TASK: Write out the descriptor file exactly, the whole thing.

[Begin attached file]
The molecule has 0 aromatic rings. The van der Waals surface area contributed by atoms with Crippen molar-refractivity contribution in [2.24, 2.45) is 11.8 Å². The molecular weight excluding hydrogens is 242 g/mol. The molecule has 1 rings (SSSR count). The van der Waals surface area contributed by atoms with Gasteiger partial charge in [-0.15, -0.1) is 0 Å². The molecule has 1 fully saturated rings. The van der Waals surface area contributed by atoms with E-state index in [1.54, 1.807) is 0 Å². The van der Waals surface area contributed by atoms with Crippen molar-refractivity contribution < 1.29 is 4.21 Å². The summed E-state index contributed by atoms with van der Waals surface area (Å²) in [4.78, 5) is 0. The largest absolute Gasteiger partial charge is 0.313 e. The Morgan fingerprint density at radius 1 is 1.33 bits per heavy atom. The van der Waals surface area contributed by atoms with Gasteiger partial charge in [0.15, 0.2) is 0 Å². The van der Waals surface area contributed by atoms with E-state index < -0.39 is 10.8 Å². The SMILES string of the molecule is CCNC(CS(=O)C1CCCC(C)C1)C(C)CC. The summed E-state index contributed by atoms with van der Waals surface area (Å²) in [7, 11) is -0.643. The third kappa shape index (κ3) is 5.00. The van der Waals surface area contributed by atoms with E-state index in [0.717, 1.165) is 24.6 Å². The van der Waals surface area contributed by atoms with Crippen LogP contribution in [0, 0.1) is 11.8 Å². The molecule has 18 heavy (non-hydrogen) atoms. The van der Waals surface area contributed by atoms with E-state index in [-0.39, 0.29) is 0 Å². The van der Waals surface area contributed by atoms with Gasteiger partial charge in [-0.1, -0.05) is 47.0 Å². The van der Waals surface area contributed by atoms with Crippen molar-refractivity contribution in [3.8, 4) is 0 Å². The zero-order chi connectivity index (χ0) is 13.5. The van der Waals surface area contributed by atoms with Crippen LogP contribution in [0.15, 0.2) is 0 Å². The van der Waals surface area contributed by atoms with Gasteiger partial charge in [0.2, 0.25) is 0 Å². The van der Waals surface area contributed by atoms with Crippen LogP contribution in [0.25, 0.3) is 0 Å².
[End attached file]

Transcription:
The molecule has 0 aromatic rings. The van der Waals surface area contributed by atoms with Crippen molar-refractivity contribution in [2.24, 2.45) is 11.8 Å². The molecular weight excluding hydrogens is 242 g/mol. The molecule has 1 rings (SSSR count). The van der Waals surface area contributed by atoms with Gasteiger partial charge in [-0.15, -0.1) is 0 Å². The molecule has 1 fully saturated rings. The van der Waals surface area contributed by atoms with E-state index in [1.54, 1.807) is 0 Å². The van der Waals surface area contributed by atoms with Crippen molar-refractivity contribution < 1.29 is 4.21 Å². The summed E-state index contributed by atoms with van der Waals surface area (Å²) in [4.78, 5) is 0. The largest absolute Gasteiger partial charge is 0.313 e. The Morgan fingerprint density at radius 1 is 1.33 bits per heavy atom. The van der Waals surface area contributed by atoms with Gasteiger partial charge in [0.15, 0.2) is 0 Å². The van der Waals surface area contributed by atoms with E-state index < -0.39 is 10.8 Å². The SMILES string of the molecule is CCNC(CS(=O)C1CCCC(C)C1)C(C)CC. The summed E-state index contributed by atoms with van der Waals surface area (Å²) in [7, 11) is -0.643. The third kappa shape index (κ3) is 5.00. The van der Waals surface area contributed by atoms with E-state index in [0.717, 1.165) is 24.6 Å². The van der Waals surface area contributed by atoms with Crippen LogP contribution in [0, 0.1) is 11.8 Å². The molecule has 18 heavy (non-hydrogen) atoms. The van der Waals surface area contributed by atoms with E-state index in [-0.39, 0.29) is 0 Å². The van der Waals surface area contributed by atoms with Gasteiger partial charge in [-0.1, -0.05) is 47.0 Å². The van der Waals surface area contributed by atoms with Crippen molar-refractivity contribution in [3.8, 4) is 0 Å². The zero-order chi connectivity index (χ0) is 13.5. The van der Waals surface area contributed by atoms with Crippen LogP contribution in [0.15, 0.2) is 0 Å². The van der Waals surface area contributed by atoms with Gasteiger partial charge in [0.2, 0.25) is 0 Å². The van der Waals surface area contributed by atoms with Crippen LogP contribution in [0.25, 0.3) is 0 Å².